Genital Herpes: is a sexually transmitted infection caused by the herpes simplex virus (either HSV 1 or HSV 2). Symptoms are quite variable. Some individuals will have no symptoms at all.  For many, however, after they are first exposed, they may have multiple lesions in the genital or anal/buttock area.  Lesions typically start out as blisters that then become painful ulcers.  Sometimes tingling, pain or itching may precede the appearance of the lesions.  During the first episode some people will also have flu-like symptoms, swollen lymph nodes, and headache. The virus can also cause proctitis (infection of the rectum or anus), which can lead to rectal pain and pain with bowel movements.  Lesions will eventually go away on their own, but the virus does not go away completely. It remains in the nerves at the base of the spine, where it remains inactive, or latent. Some individuals may never have another outbreak, whereas others may have multiple recurrences. The risk of transmission to partners is highest when there are active lesions, however there may be some shedding of the virus even when there are no symptoms.

HPV (Human Papilloma Virus): There are more than 100 different types of HPV, which can cause a range of different symptoms and diseases. Certain types can cause a variety of warts, only some of which are related to sexual activity.  Warts can appear on the ano-genital region and in most cases are benign.  Some other types can HPV can also lead to penile, head and neck and anal cancer in some individuals.


How do you test and treat STDs?

HIV: most HIV testing is done with a blood test. Most of the HIV tests available can pick up HIV infection within about 3 weeks after infection. There are oral tests available as well, and these may be used in some clinics.  These tests aren’t quite as sensitive as the blood tests, so you can sometimes get a “false negative” result, i.e. the person is infected but the comes up as negative.  If there is a high concern for HIV, especially a recent infection, following up an oral test with a blood test is recommended.

Treatment is with a combination of medications (anti-retrovirals).  Many of these medications are now combined into one tablet to simplify treatment.  All patients with HIV should start treatment as soon as possible and will remain on treatment for life.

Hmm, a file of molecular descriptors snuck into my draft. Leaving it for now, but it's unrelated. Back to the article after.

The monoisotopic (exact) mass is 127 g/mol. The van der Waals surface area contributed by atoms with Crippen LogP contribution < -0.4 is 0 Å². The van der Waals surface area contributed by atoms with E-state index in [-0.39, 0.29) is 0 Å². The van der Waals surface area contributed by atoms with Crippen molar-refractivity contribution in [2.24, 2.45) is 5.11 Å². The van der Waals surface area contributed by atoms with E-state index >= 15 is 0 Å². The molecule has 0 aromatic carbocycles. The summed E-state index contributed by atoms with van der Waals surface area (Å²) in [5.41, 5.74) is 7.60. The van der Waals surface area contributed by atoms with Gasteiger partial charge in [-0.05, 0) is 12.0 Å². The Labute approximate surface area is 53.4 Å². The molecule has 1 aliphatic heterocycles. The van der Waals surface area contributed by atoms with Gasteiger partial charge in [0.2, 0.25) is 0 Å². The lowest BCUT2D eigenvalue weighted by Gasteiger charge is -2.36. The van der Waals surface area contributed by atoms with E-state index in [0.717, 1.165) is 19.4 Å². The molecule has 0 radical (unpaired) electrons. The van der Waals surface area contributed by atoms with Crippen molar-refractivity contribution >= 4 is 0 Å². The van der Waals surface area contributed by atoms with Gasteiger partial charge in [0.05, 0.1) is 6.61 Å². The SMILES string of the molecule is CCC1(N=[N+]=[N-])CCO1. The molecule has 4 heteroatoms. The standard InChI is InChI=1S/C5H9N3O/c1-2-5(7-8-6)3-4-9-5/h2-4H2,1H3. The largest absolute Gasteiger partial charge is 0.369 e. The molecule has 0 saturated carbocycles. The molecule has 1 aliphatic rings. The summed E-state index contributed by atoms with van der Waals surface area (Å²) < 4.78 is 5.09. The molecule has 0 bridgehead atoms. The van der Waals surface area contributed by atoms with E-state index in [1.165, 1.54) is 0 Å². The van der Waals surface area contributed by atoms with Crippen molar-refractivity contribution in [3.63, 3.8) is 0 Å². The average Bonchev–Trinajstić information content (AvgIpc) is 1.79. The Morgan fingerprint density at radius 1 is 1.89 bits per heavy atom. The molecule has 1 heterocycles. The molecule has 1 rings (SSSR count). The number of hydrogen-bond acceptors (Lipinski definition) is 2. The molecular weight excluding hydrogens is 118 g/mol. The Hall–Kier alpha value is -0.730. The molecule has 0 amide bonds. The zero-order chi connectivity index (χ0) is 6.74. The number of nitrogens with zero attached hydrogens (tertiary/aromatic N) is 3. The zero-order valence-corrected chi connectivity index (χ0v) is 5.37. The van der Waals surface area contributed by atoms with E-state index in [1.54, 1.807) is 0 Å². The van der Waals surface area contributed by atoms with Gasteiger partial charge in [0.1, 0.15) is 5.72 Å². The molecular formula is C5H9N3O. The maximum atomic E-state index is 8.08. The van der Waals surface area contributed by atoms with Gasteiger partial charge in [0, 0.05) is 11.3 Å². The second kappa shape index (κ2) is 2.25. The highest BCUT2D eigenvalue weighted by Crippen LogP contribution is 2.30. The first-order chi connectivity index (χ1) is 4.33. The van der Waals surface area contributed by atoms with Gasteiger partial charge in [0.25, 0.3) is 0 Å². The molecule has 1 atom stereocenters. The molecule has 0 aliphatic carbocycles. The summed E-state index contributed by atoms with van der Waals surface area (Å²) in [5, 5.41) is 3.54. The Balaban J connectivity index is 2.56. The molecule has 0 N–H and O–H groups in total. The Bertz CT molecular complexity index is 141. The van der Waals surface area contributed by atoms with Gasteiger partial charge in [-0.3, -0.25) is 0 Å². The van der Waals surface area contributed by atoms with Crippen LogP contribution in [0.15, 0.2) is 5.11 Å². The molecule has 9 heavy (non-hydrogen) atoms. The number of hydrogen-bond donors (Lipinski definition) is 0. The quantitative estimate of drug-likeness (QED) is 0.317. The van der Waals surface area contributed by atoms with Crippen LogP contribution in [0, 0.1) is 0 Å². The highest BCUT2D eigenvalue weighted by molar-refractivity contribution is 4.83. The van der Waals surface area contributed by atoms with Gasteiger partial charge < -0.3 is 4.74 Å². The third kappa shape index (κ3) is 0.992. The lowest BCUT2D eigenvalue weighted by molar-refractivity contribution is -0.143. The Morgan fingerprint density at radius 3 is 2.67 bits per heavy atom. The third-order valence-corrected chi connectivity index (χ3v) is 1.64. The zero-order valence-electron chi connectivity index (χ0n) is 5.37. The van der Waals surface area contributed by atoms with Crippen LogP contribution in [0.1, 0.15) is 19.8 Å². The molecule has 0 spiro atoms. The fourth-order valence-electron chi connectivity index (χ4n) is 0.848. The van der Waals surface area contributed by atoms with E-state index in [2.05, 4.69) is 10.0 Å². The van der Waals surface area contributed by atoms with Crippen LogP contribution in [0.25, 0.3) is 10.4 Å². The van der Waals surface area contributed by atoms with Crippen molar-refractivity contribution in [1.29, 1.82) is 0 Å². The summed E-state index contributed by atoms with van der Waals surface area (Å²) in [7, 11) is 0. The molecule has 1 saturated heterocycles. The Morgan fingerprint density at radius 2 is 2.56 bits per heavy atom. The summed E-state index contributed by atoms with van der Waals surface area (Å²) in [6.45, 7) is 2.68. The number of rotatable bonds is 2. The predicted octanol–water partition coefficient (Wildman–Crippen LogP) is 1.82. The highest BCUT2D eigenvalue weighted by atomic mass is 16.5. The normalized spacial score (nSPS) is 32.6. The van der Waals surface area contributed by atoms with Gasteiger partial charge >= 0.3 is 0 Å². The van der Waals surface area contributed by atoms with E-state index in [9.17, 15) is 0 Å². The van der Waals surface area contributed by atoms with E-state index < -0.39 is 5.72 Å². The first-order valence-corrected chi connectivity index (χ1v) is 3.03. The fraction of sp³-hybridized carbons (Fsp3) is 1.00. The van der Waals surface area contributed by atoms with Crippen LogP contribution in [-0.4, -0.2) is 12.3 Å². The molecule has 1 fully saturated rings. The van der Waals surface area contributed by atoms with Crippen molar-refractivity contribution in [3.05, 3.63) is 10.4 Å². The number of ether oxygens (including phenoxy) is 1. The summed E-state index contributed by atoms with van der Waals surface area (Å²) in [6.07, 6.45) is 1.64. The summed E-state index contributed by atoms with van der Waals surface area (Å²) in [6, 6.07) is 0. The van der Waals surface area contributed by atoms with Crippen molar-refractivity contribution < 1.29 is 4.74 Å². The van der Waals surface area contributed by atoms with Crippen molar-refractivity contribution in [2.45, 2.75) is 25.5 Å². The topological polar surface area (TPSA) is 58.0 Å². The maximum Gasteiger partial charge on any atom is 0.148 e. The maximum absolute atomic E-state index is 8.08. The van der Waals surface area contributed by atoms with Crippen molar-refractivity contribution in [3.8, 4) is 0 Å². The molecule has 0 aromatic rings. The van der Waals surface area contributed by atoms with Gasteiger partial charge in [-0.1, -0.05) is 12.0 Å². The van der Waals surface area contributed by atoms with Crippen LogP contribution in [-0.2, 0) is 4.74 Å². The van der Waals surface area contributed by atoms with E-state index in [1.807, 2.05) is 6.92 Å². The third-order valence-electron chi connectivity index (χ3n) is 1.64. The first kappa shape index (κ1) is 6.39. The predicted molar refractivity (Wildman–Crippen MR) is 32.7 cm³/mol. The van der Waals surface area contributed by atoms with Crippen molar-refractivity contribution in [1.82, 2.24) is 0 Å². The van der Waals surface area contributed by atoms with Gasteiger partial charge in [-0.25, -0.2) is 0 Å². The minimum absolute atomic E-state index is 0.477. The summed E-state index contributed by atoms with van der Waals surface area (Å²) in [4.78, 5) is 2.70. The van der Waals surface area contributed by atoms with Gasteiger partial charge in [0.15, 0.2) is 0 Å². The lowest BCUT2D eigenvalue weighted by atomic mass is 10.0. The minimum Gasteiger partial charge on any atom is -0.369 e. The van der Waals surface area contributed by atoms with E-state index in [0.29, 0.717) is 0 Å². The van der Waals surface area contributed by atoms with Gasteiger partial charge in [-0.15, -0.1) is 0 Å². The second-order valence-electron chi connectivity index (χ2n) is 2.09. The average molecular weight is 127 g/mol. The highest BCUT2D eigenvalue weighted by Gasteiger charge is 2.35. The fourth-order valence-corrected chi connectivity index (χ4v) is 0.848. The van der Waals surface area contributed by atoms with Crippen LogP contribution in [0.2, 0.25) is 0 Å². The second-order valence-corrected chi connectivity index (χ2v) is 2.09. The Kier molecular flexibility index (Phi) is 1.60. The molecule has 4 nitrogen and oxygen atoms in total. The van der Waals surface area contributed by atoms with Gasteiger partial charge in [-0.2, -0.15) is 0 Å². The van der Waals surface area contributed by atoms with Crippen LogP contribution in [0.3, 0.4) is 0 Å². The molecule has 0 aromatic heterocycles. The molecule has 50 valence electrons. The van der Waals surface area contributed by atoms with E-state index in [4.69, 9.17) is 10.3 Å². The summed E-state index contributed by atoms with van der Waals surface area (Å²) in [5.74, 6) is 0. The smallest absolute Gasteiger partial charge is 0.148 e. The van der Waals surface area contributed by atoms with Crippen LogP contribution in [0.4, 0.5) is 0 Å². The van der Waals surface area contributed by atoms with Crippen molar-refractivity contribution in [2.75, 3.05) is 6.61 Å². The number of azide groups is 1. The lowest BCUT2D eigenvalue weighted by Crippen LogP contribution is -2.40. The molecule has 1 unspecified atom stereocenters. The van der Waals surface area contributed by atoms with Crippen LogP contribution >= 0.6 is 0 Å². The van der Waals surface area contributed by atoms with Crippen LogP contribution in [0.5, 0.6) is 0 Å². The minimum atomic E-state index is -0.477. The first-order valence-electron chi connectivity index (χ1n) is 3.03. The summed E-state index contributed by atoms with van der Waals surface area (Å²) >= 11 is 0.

Chlamydia: testing for men is done on a urine sample or on a swab of the anus, if the man engages in anal receptive intercourse (e.g. is the “bottom” partner).  This testing can be done for screening, i.e. even if the person is not having symptoms, and for testing symptomatic men. Treatment is with antibiotics that are taken by mouth, either one dose of Azithromycin or 7 days of doxycycline. 

Gonorrhea: testing in men can be done on a urine sample or on an anal or throat swab. Treatment is with an injection of an antibiotic (Ceftriaxone) AND one dose of azithromycin taken by mouth. 

Syphilis: testing is with a blood test.  For primary or secondary syphilis, treatment is usually with a shot of Penicillin.  Doxycycline taken by mouth for 2 weeks is an alternative. For latent syphilis is with 3 shots of penicillin, each a week apart, or 4 weeks of doxycycline taken by mouth.  For Late stage or tertiary syphilis, a spinal tap (or lumbar puncture) may be required to make the diagnosis. Treatment is usually with intravenous penicillin for 10-14 days.

Genital Herpes: sometimes the diagnosis can be made clinically, if there are very typical symptoms.  Lesions can also be swabbed and sent for special staining, culture or PCR to confirm the diagnosis. Blood tests can also be done to see which type of herpes they might have been exposed to if they have no lesions that can be swabbed.  There are several antiviral treatments available to decrease the duration of outbreaks. These medications can also be taken long term to prevent frequent recurrences and to decrease risk of transmission to partners.

HPV: Diagnosis of ano-genital warts can usually be made clinically, based on their appearance. If the diagnosis is not certain, then a biopsy can be done (usually performed by a dermatologist).  If there is concern for HPV infection inside the anal canal, a pap smear can be done (similar to the idea of a pap smear done on women) to look for abnormal cells and for HPV types that can be associated with cancer. 

Treatment of warts can be with topical therapies applied to the area, as directed by a doctor. The HPV vaccine is also highly effective in preventing diseases related to HPV infection and is available to high-risk men up to age 26 and to men in general up to age 21.


Which doctors do STD testing and treatment?

Any primary care provider can do STD testing and treatment. Infectious disease specialists and providers at specialized STD clinics can also provide testing for and treatment of STDs.



Ask An Expert A Question